I Shall Exterminate Everything Around Me That Restricts Me from Being the Master
lectric Six has a lead singer who sounds like Dr. Frank N. Furter playing Bryan Ferry on KISS' Dynasty. Seriously, Dick Valentine would perform "I Was Made For Lovin' You" at a gay karaoke bar, improvising eroto-apocalytpo jive while dancing on your dick. Now that the band can promote an album released in the U.S. on schedule, Valentine can concentrate on finding ever more exciting ways to pronounce I Shall Exterminate Everything Around Me That Restricts Me From Being the Master in interviews. What makes record company executives so nervous? This rutting gargoyle sounds like he could be a real hit on the "Entertainment Tonight" mash circuit. ISEEAMTRMFBTM, which takes longer to type than to hear in its entirety, is sumptuously recorded outrage played and sung with flair and precision (the rolling piano lines and crisp drums are recommended to the Hold Steady). Only two questions need answering: whether any of these new songs competes with "Gay Bar" or "Danger! High Voltage" for your time; and if Electric Six are the kind of band for whom richer arrangements bespeak "progress," or something.
Certainly the band has never sounded this good: the junk synths, sequencers, and guitars sound clean enough to almost mistake this for a Good Charlotte record (the well-deployed clarinet and saxophone on "Down at McDonnelzzz" remind us that this is not Good Charlotte after all). This is more like Pere Ubu circa Cloudland: all manner of burbling instrumental tomfoolery over which an outsized personality bellows nonsense of varying degrees of relevance and pungency while the sparkling mix makes it all sound creepier. And as far as personalities go—whoo boy, nothing stops Valentine. Embracing vulgarity so full-bloodedly that it assumes the force of religious ecstasy, he recites/bellows the marvelous lunkhead lyrics like a preacher reading from the Book of Isaiah. "Lenny Kravitz" has the highest hit ratio: "I wanna see who's living between your legs / You can't make an omelet without breaking some eggs" and "You can dress me up like JFK, hide in the grassy knoll, and blow me away" are this year's finest groaners, and it doesn't stop there.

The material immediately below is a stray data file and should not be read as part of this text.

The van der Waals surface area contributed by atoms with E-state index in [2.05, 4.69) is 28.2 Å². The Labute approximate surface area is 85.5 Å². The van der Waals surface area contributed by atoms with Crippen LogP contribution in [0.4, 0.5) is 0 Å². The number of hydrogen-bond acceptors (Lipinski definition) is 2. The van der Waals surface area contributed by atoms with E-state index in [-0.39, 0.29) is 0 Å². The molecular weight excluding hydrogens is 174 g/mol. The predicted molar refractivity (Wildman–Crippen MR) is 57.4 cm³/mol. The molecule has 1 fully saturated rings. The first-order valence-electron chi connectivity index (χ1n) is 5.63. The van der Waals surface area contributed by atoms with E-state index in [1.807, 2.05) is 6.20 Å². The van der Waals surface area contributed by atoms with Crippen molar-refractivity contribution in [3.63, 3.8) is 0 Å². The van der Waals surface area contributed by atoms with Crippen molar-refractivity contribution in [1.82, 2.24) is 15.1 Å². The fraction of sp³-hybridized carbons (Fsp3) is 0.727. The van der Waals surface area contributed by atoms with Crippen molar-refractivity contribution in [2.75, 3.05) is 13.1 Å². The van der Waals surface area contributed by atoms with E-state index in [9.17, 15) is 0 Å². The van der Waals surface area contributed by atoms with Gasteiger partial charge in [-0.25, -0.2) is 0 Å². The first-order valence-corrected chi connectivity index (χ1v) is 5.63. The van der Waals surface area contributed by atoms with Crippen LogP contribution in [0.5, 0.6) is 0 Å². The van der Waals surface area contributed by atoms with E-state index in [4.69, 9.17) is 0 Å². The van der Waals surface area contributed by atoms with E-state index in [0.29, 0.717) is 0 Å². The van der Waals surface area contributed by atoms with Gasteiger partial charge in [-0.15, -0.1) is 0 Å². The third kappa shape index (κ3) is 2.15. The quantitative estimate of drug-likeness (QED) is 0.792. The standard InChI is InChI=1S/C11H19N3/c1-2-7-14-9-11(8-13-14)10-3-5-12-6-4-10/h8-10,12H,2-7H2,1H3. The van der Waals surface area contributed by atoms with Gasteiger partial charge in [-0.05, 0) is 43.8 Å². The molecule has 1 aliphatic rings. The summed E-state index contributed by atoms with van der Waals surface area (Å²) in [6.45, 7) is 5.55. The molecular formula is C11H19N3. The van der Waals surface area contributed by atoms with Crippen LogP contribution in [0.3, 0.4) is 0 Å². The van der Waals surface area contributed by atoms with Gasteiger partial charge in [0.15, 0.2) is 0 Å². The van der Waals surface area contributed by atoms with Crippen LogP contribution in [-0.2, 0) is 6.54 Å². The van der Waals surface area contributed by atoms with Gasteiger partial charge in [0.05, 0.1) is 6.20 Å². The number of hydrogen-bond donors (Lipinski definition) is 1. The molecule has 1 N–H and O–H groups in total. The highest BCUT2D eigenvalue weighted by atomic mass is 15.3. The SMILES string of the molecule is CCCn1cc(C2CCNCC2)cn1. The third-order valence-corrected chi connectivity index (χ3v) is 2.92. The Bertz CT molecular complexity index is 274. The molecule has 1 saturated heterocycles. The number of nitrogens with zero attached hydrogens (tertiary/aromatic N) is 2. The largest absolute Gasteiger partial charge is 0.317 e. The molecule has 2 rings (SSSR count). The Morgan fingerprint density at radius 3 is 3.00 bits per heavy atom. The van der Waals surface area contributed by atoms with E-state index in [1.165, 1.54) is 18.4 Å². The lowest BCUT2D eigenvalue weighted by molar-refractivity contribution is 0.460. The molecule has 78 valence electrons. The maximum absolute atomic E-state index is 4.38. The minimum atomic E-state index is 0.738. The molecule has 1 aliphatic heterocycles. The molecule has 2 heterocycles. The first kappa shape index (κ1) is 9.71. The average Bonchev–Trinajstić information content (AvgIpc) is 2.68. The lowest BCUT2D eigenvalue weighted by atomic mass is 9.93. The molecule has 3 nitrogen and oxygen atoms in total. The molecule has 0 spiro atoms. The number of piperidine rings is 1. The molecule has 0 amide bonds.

Guitarist Johnny Na$hinal and keyboardist Tait Nucleus compose enough electronic squiggles and power chord riffage to give Duran Duran's Andy Taylor and Nick Rhodes pause, especially on a number called "Randy's Hot Tonight!" that with the right hot remix could become a club hit, especially the way in which Electric Six pilfer the Bravery and Franz Ferdinand for stupid quavery baritones and faux homoeroticism. Then there are the lyrics ("If you live in Japan, you're Japanese...if you work in television, you're a fucking liar"), ideal for pelvic thrusts on the dance floor and mouthings to your date through outsized beefsteak Jagger lips.
Besides the very hot "Randy," album closer "Rip It" is the other keeper—a hash as a coherent political statement, but far from muddled. (Electric Six are one of the rare bands that understand the difference.) This breathless stomper takes that old "Roadrunner" beat on a tour through the detritus that the Bush administration has left to its citizens, and while the references to politicians who talk to God is specific enough to curl the lips of liberals content to be reminded of what they know already, Valentine's pronunciation of the title chorus as froggy onomatopoeia and sudden channeling of yes-that-Buffalo Bill in The Silence of the Lambs ("Use the lotion!") evokes a dystopia in which erotics, channel surfing, and the erotics of channel surfing are inseparable. It's also a really fucking catchy tune. Let's hope Metropolis Records understands what it's got when promoting them.